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Top 10 states in the US for solar, 2013 (cleantechnica.com)
Top 10 states in the US for solar, 2013 (cleantechnica.com)

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Top 10 Solar Energy States Per Capita (US)

Top 10 solar energy states in the US, 2013 (cleantechnica.com)Environment America Research and Policy Center recently released Lighting the Way, a fascinating hard numbers–based take on the US solar energy boom, the top states that fostered it last year, and what the others are up to.

The research organization finds that the top 10 solar energy states—Arizona, California, Colorado, Delaware, Hawaii, Massachusetts, Nevada, New Jersey, New Mexico and North Carolina—have initiated strong, cutting-edge policies that are enabling increasing numbers of homeowners, businesses, communities, and utilities to go solar. Environment America also touts rising stars like New York, Vermont, and Georgia.

Policymakers and developers in other states can use this type of information to help plan their own efforts. The Environment America report notes that solar photovoltaics produce 96% less global warming pollution per unit of energy than coal-fired power plants over their entire life cycle and cause 91% less global warming than natural gas-fired power plants.

Solar PV also benefits consumers by reducing the need for expensive investments like long-distance transmission lines. By providing power at times of peak local demand, solar energy can lower electricity costs. Also, it creates local clean energy jobs that cannot be outsourced.

Solar energy is on the rise, and its cost is declining rapidly. The researchers find solar good for the environment, consumers, and the economy. They worked out and present the top 10 states with the most solar electricity installed per capita. It’s interesting that these jurisdictions produce 87% of the nation’s total installed solar electricity capacity, but they account for only 26% of the US population. Look to the graphic below for some other stats on the solar energy states.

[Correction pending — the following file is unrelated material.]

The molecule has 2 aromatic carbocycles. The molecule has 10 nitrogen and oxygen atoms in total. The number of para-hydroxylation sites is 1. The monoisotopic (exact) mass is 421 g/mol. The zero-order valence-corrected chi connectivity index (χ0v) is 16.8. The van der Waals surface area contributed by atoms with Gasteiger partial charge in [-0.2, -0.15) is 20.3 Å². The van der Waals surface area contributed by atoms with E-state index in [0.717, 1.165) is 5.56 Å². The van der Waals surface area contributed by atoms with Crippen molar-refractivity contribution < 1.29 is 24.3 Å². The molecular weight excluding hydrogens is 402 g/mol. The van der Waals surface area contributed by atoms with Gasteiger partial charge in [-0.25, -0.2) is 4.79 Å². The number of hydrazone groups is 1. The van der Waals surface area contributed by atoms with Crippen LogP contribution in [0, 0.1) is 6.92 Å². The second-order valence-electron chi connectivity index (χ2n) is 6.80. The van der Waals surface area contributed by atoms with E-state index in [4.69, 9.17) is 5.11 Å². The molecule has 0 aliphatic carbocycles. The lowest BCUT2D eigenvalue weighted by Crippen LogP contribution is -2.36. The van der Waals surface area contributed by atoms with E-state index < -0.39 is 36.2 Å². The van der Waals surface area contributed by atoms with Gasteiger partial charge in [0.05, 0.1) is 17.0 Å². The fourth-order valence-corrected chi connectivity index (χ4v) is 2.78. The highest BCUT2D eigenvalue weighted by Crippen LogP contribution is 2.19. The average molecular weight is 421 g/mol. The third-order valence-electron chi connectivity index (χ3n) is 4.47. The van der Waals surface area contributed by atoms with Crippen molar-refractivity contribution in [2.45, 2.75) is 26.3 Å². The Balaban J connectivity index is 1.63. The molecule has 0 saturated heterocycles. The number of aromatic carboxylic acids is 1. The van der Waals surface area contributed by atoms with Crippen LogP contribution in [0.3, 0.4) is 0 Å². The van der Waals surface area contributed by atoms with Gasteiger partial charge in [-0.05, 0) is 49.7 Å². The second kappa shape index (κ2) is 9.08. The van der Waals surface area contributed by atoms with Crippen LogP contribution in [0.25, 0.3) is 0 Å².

Top 10 solar energy states vs. the rest of the US (Environment America)

By emulating the leading states, say the authors, the United States can work toward getting at least 10% of our energy from the sun by 2030. That may even be a conservative estimate. There’s a dark side, though, the report points out:

Unfortunately, the success of solar power in these and other states has been threatened by recent attacks by fossil fuel interests and electric utilities on key solar policies such as net metering. Despite those attacks, many states have reaffirmed and expanded their commitments to solar energy over the past year by increasing solar energy goals and implementing new policies to expand access to clean solar power.

The ten states that have the highest per-capita solar electricity capacity in the nation are leading America’s solar energy revolution, say the researchers. At a glance, the chart below, constructed with data from the Solar Energy Industries Association (SEIA), tells why. The report gives more details for each state.

Solar electric capacity in the top 10 solar energy states (Environment America)

Among the top 10 solar energy states:

  • 9 have strong net metering policies, almost all using the full retail rate.
  • 9 have strong statewide interconnection policies, giving individuals and companies to connect swiftly to the grid.
  • All have renewable electricity standards, and eight have solar carve-outs that set specific targets for solar or other forms of clean, distributed electricity.
  • 9 allow for creative financing options (like PACE financing).

As we noted, Environment America believes that strong public policies at every level of government can help unlock America’s potential for clean solar energy. It presents some detailed recommendations for local governments, state governments, and the federal government.

Download the report here.

 
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Written By

covers environmental, health, renewable and conventional energy, and climate change news. She's currently on the climate beat for Important Media, having attended last year's COP20 in Lima Peru. Sandy has also worked for groundbreaking environmental consultants and a Fortune 100 health care firm. She writes for several weblogs and attributes her modest success to an "indelible habit of poking around to satisfy my own curiosity."

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